Bridging the LGBTQ Generation Gap

The LGBTQ community is often referred to as “family”, the connotation being that it is a tight-knit and supportive group of people. According to the researchers, however, the analogy is particularly striking when it comes to another less positive aspect of families: generational gaps. Over 60% of LGBTQ seniors report feeling an isolating lack of companionship; two in five feel disconnected from the young LGBTQ community. (This is especially true for survivors of the AIDS epidemic.)

In memory of the 50th anniversary of the Stonewall Uprising, filmmaker Ivan Cash brought together LGBTQ-identifying pairs of different ages to explore their similarities and differences. Her short documentary, a shorter version of which appears in Airbnb’s World Pride campaign, pairs older members of the community with younger ones. The conversations are intimate, revealing and sometimes difficult.

“There have been so many changes in this community that we were keen to bring community members together to discuss these different experiences and perspectives head-on,” Cash told me.

In the film, a pair struggles to forge a connection when the younger one introduces themselves as “he/him”. He asks the older woman about her pronouns, and she admits, troubled, that she doesn’t know what a pronoun is.

Another couple laments the existence of the chasm between them. “There is a lack of trust on the part of the older generation vis-à-vis the young”, explains the old woman. “We seem to believe there’s nothing we can tell you, because you’re not going to listen.”

“That gap took the conversation away,” says his younger counterpart. “It took away the part where we can actually get together and talk about issues in our community.”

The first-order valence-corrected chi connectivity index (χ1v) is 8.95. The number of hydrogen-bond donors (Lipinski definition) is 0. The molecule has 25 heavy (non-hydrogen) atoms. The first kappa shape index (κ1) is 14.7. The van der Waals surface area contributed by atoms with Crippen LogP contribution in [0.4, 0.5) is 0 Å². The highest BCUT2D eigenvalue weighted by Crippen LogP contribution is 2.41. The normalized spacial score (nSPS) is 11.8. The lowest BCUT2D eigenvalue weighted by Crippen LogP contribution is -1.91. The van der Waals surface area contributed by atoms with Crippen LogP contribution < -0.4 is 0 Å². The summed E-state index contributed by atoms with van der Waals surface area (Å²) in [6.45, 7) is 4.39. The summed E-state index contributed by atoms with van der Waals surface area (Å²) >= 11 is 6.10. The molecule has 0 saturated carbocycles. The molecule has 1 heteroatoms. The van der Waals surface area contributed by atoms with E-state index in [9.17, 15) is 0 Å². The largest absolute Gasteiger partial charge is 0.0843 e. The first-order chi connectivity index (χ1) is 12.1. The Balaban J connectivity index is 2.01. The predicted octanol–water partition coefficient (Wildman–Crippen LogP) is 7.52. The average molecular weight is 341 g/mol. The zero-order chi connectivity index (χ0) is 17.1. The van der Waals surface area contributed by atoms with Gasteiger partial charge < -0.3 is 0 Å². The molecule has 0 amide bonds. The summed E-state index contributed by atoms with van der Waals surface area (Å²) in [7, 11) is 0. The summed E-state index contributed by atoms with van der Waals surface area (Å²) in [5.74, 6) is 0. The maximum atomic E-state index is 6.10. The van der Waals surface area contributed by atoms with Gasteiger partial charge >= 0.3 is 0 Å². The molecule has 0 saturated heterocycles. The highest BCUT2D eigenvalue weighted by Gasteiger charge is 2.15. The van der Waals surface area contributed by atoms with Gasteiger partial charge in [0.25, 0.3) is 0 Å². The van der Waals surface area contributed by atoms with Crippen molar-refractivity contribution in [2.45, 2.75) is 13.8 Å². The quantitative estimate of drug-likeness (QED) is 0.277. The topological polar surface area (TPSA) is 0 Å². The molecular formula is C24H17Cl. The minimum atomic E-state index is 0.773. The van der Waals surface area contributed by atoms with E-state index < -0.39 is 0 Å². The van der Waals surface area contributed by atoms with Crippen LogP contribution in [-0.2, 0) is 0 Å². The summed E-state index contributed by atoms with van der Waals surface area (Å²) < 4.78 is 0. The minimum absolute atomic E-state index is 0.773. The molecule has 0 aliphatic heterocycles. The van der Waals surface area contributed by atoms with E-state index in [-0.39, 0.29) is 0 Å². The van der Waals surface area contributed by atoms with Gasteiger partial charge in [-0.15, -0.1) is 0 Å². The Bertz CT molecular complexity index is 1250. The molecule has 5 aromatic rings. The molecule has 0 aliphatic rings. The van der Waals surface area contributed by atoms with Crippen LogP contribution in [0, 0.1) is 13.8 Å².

Michael Adams, the CEO of SAGE, a research organization that advised Cash on the film, says younger and older LGBTQ generations are “disproportionately fractured.”

“Wisdom is no longer passed between generations,” adds Charlie Pitre Hoy-Ellis, a researcher on LGBTQ aging at the University of Utah. “The intergenerational gap divides the community.”

This discrepancy can be attributed to many factors, according to researchers Glenda M. Russell and Janis S. Bohan. Among them are “the radical disconnect between the lives of young LGBT people today and those of their elders when they were young, the pervasive age segregation within LGBT communities, the extreme speed of change which makes certainties tomorrow’s irrelevance today, and the very common… tendency of each generation to reject the perspective of the other.

As the conversations in the film progress, it is clear that participants benefit greatly from speaking up and listening to others. “I think every attendee experienced a change through these conversations,” Cash said.

Richard Haines, who participated in the documentary, told me that the experience was particularly moving for him. He was paired with a woman, Leah, who is his daughter’s age, and their discussion triggered a painful memory.

“My daughter is 22 and came out a few years ago,” he said. “But when she was younger she asked me if I was gay and I said yes. And for a while she kind of pulled away from me. It was kind of excruciating, and I wondered, What if she doesn’t love me? In my generation, growing up gay was tied to a self-loathing – that if we say who we are, we will be less liked.

Haines also appeared in clips from the branded version of the film, which Airbnb promoted throughout New York City. “On a personal level, to go from growing up locked up to my face on bus shelter kiosks as a gay man…it’s pretty extraordinary,” he said. “It sounds corny, but it’s an honor to be that person – to have that opportunity.”

As for the generation gap, “it’s a challenge,” he says. “It’s an ongoing conversation that needs to [continue] after pride month.

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